The bottom line is that print brokers are really and truly a part of any smart printer’s sales force. The good news is that they don’t receive salary, or commission. You don’t have to match their Social Security, or 401 K. You can keep money that you would have spent on a sales rep’s health insurance, expense reimbursement, company car, and overhead. If you have enough money to provide these benefits to your employees just consider what providing brokers with a nice benefit that is a faction of the cost of employee could do? They are possibly the best investment you can make for sales growth.

If you treat print brokers right, make them feel like they are a part of your team, let them know that they are appreciated you’ll discover an increase in trust. Many of the reasons cited by printers for their unhappy experiences with brokers were created by the printer’s disrespect. Respect the respectable brokers (yes, some brokers should be flushed — but not most — especially those who have been around awhile) treat them as part of your team and you’ll find that many of the problems printers have with brokers will disappear. Think about it. How can a broker be your enemy when bringing you business? You are only enemies when you aren’t fair with one another. Be fair.

Top 5 Reasons Print Brokers P.O. Printers

Friday, January 29th, 2010

Printers who let their hostility get the best of them are fools,

because printers who are likely to survive this recession and move successfully forward must find ways to reinvent their relationships with Print Brokers. Brokers hold the key to doubling or tripling your business without creating additional expense. The problem is that most printers don’t know what to do with print brokers. They aren’t part of the sales team and they aren’t customers either. What are they? Any attempt to pigeon hole them into either role will end in failure and frustration.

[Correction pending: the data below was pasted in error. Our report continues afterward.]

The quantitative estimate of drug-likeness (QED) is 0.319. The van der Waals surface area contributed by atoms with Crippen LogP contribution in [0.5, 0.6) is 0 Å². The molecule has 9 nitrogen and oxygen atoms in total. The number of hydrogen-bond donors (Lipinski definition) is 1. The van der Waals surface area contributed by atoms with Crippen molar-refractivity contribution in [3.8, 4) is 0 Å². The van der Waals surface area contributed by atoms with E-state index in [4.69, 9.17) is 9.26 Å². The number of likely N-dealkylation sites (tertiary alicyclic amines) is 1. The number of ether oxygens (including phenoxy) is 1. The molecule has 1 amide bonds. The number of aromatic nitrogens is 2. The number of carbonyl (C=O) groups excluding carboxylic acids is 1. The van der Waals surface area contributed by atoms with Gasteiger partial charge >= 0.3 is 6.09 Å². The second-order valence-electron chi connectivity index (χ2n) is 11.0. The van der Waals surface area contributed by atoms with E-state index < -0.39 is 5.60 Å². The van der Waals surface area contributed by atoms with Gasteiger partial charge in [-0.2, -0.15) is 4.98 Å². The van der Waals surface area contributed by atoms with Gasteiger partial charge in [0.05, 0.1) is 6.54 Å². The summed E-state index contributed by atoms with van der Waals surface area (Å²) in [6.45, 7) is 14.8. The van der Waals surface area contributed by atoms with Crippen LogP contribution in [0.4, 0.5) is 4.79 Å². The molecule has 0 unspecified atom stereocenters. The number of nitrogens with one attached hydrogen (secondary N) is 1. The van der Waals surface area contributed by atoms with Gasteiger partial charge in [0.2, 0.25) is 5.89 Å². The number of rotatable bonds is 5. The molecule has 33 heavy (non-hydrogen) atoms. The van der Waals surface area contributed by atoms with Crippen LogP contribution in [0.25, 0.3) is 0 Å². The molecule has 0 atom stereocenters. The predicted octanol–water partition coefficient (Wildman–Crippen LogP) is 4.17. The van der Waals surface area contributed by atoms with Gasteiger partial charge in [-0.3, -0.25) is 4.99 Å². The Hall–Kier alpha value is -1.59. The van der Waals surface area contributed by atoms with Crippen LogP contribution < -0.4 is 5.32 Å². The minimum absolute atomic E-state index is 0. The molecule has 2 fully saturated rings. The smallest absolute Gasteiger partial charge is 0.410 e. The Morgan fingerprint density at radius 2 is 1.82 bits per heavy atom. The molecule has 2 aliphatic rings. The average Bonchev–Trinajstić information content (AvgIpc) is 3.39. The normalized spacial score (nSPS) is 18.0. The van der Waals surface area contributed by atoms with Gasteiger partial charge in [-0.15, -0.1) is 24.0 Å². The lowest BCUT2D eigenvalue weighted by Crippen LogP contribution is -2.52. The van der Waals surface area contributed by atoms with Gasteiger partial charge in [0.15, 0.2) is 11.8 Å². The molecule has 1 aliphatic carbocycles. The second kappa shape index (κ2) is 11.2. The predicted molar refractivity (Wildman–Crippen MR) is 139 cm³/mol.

The first thing to do is embrace brokers and stop kicking them in the teeth.  I know this may not make sense to you. Some of you are going to accuse me of overreacting, after all your company doesn’t mistreat brokers — right? Some will say I’m whining, and some won’t consider the issue of print brokers at all. There are a lot of misguided printers who staunchly refuse to work with brokers. That might have been okay in the past, but it won’t serve you well in the future. You can’t afford to turn your back on sources of instant new business.

Haven’t you noticed how tough times are? Printing, particularly offset printing, has been besieged on all sides. I’m sure I don’t have to tell you how the pigheaded, self-serving banking industry has hurt all of us. Have you tried to get a loan lately? Nor do I have to explain about the impact of digital printing, foreign competition, and the Internet. You already know about these things. You are experiencing unprecedented cash flow problems and shrinking markets. Even your best customers have cut back with no real promise that they will ever be at former levels again.